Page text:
So add that all together and what do we get? Well, predictions are hard in any sport, but in a seven game, winner-take-all baseball series they are pretty much impossible. With that being said my prediction is…Mets in 6 games.


Well that went a bit better. After an 0 for 2 start in the Wild Card games, I righted the ship and went 3 for 4 with my picks in the Division Series, only missing on the Mets-Dodgers series which I did say would go 5 games and could go either way. So how am I feeling right now?

101415_tor_bats_batflip_medres_l3h1efwsI have a feeling I might use that gif a lot in the coming years.

We move now to the Championship Series round where the Kansas City Royals and Toronto Blue Jays are set to face off in a best of seven series starting tonight with Edison Volquez facing Marco Estrada. The New York Mets and Chicago Cubs will start their series on Saturday with Matt Harvey squaring off against Jon Lester. All of these teams have overcome a lot of obstacles to get to this point and it will be exciting to see who moves on, especially since basically none were picked to win their divisions at the beginning of the year.

American League Championship Series

Royals vs Blue Jays

I’m keeping my picks the same through the rest of the playoffs for now. I still think the Jays have the best all around team in the playoffs sporting the best offense, an underrated pitching staff and bullpen and good defense. The Royals are a great team when they can string hits together, but I don’t see it happening over a seven game series with strikeout pitchers like David Price and Marcus Stroman ready to go. Things got chippy earlier in the season between these teams, so expect emotions to be high. I’m taking the Toronto Bat Flips in six.

National League Championship Series

Pirates Cubs vs Dodgers Mets

I knew that I liked the Wild Card winner to advance against the Cardinals, I just picked the wrong wild card. So it goes. The Cubs are one of the most exciting teams to watch this postseason, thanks to a slew of talented rookies and great managing from Joe Maddon. It will be interesting to see how they handle the loss of shortstop Addison Russell, and the flamethrowers in the Mets pitching staff. I’m still taking the Cubs in this series, but I think it will be highly entertaining and could easily go all seven games. I’m taking the Cubs in seven.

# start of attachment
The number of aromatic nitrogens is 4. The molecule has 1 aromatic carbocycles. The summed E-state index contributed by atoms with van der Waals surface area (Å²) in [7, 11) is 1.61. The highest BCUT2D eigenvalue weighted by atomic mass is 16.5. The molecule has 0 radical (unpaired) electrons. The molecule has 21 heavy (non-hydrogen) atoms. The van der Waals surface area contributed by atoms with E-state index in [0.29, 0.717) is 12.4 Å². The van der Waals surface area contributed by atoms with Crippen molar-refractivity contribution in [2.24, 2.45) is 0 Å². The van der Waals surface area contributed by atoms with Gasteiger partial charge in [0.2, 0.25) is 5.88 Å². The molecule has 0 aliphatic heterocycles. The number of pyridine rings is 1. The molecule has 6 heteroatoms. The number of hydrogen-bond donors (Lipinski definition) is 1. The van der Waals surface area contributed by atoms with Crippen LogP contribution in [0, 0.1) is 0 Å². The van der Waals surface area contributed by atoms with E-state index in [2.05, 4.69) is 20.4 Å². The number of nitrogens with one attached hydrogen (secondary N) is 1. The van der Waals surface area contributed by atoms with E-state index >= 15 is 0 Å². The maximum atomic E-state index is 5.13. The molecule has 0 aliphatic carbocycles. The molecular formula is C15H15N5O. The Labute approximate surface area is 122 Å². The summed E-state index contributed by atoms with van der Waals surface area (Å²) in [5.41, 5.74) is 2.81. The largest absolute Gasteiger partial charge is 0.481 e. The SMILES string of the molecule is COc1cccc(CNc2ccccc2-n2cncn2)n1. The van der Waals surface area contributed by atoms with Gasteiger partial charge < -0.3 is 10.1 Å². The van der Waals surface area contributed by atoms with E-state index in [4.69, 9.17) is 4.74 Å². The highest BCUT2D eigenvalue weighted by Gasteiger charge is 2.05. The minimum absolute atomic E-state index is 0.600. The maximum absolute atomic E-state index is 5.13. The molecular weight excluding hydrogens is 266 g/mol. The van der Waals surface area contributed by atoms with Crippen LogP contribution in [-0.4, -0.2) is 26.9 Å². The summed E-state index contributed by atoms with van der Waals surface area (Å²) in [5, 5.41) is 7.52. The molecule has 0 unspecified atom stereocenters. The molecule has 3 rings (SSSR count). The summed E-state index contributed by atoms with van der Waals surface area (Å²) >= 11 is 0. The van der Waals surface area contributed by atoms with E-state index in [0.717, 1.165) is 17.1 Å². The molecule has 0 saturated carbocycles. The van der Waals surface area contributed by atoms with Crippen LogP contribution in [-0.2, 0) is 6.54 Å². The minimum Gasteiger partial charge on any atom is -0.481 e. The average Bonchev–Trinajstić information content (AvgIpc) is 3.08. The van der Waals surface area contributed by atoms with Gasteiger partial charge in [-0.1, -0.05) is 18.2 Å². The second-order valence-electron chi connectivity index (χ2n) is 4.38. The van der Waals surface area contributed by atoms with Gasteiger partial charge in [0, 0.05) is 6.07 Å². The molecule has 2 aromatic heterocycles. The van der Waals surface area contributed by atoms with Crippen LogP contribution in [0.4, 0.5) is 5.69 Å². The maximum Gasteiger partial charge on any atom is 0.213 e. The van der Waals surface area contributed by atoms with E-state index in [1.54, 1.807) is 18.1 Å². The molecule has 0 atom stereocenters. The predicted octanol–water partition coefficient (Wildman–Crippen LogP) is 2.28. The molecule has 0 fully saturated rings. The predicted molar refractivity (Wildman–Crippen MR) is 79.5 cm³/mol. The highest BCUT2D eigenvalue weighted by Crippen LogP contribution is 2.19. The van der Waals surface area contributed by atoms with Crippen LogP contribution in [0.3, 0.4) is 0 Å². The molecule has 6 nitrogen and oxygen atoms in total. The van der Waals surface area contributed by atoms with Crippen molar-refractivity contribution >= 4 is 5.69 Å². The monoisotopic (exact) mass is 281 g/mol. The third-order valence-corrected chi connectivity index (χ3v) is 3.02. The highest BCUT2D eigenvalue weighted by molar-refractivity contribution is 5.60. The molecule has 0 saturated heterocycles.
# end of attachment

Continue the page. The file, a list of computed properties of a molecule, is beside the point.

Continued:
World Series

Pirates Cubs vs Blue Jays

Enjoy your baseball everyone!

Well that’s what I get for betting against the aces. I’m already 0 for 2 on my predictions so far thanks to the one game playoff, but I’m not upset about it. Those were some great games and dominant pitching performances. Both featured aces coming into a rival ballpark, quieting the crowd, and delivering dominant performances. They may have gotten a little help from the home plate umpires, but neither game was close enough for it to have made the difference between winning and losing.

Just a note that, despite picking them to win it all, I feel bad for the Pittsburgh Pirates. They have gone into two straight postseasons as a dominant team and fallen victim to aces on historic runs. The one game playoff giveth and the one game playoff taketh away.

But on we go into the Division Series round with my revised predictions.

American League Division Series

Blue Jays vs Rangers

The Jays will take on Texas with David Price going up against Yovani Gallardo. Price and the Jays are my pick for this game and for the series as a whole as they come in with the best offense in the majors and a surprisingly good defense to back it up. Price and Stroman (#ACLGang) lead the pitching staff backed up by a bullpen that has improved as the year has gone on. The Jays are the team to beat, but don’t sleep on the Rangers. Gallardo and Hamels are more than capable of silencing a lineup, even one as strong as Toronto’s, and Adrian Beltre has put together a ridiculous second-half run, cementing his legacy as one of the greatest third basemen of all time. This will be a fun series, but I’m still taking the Jays in 4.